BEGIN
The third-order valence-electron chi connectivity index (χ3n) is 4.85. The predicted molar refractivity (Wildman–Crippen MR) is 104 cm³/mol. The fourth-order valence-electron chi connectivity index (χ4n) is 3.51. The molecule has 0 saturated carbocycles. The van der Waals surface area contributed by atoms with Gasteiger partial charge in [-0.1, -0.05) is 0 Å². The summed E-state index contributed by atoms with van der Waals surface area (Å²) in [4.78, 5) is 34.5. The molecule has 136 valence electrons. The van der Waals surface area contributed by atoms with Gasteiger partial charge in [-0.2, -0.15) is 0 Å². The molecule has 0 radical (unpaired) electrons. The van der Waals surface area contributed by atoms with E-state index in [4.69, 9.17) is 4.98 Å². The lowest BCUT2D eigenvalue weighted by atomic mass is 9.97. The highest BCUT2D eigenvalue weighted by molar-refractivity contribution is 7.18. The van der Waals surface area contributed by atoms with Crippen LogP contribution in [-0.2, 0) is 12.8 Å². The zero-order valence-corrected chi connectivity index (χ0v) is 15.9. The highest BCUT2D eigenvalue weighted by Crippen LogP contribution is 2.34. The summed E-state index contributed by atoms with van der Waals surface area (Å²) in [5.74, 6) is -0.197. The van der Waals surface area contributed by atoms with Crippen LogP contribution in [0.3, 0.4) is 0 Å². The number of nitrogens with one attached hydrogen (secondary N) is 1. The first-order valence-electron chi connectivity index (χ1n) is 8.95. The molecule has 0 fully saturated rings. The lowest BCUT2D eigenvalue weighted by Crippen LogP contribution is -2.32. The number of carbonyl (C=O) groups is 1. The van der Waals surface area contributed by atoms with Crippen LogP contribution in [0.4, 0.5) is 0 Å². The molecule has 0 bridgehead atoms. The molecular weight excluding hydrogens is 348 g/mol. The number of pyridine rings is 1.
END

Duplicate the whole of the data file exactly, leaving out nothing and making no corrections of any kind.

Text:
The third-order valence-electron chi connectivity index (χ3n) is 4.85. The predicted molar refractivity (Wildman–Crippen MR) is 104 cm³/mol. The fourth-order valence-electron chi connectivity index (χ4n) is 3.51. The molecule has 0 saturated carbocycles. The van der Waals surface area contributed by atoms with Gasteiger partial charge in [-0.1, -0.05) is 0 Å². The summed E-state index contributed by atoms with van der Waals surface area (Å²) in [4.78, 5) is 34.5. The molecule has 136 valence electrons. The van der Waals surface area contributed by atoms with Gasteiger partial charge in [-0.2, -0.15) is 0 Å². The molecule has 0 radical (unpaired) electrons. The van der Waals surface area contributed by atoms with E-state index in [4.69, 9.17) is 4.98 Å². The lowest BCUT2D eigenvalue weighted by atomic mass is 9.97. The highest BCUT2D eigenvalue weighted by molar-refractivity contribution is 7.18. The van der Waals surface area contributed by atoms with Crippen LogP contribution in [-0.2, 0) is 12.8 Å². The zero-order valence-corrected chi connectivity index (χ0v) is 15.9. The highest BCUT2D eigenvalue weighted by Crippen LogP contribution is 2.34. The summed E-state index contributed by atoms with van der Waals surface area (Å²) in [5.74, 6) is -0.197. The van der Waals surface area contributed by atoms with Crippen LogP contribution in [0.3, 0.4) is 0 Å². The number of nitrogens with one attached hydrogen (secondary N) is 1. The first-order valence-electron chi connectivity index (χ1n) is 8.95. The molecule has 0 fully saturated rings. The lowest BCUT2D eigenvalue weighted by Crippen LogP contribution is -2.32. The number of carbonyl (C=O) groups is 1. The van der Waals surface area contributed by atoms with Crippen LogP contribution in [0.4, 0.5) is 0 Å². The molecule has 0 bridgehead atoms. The molecular weight excluding hydrogens is 348 g/mol. The number of pyridine rings is 1.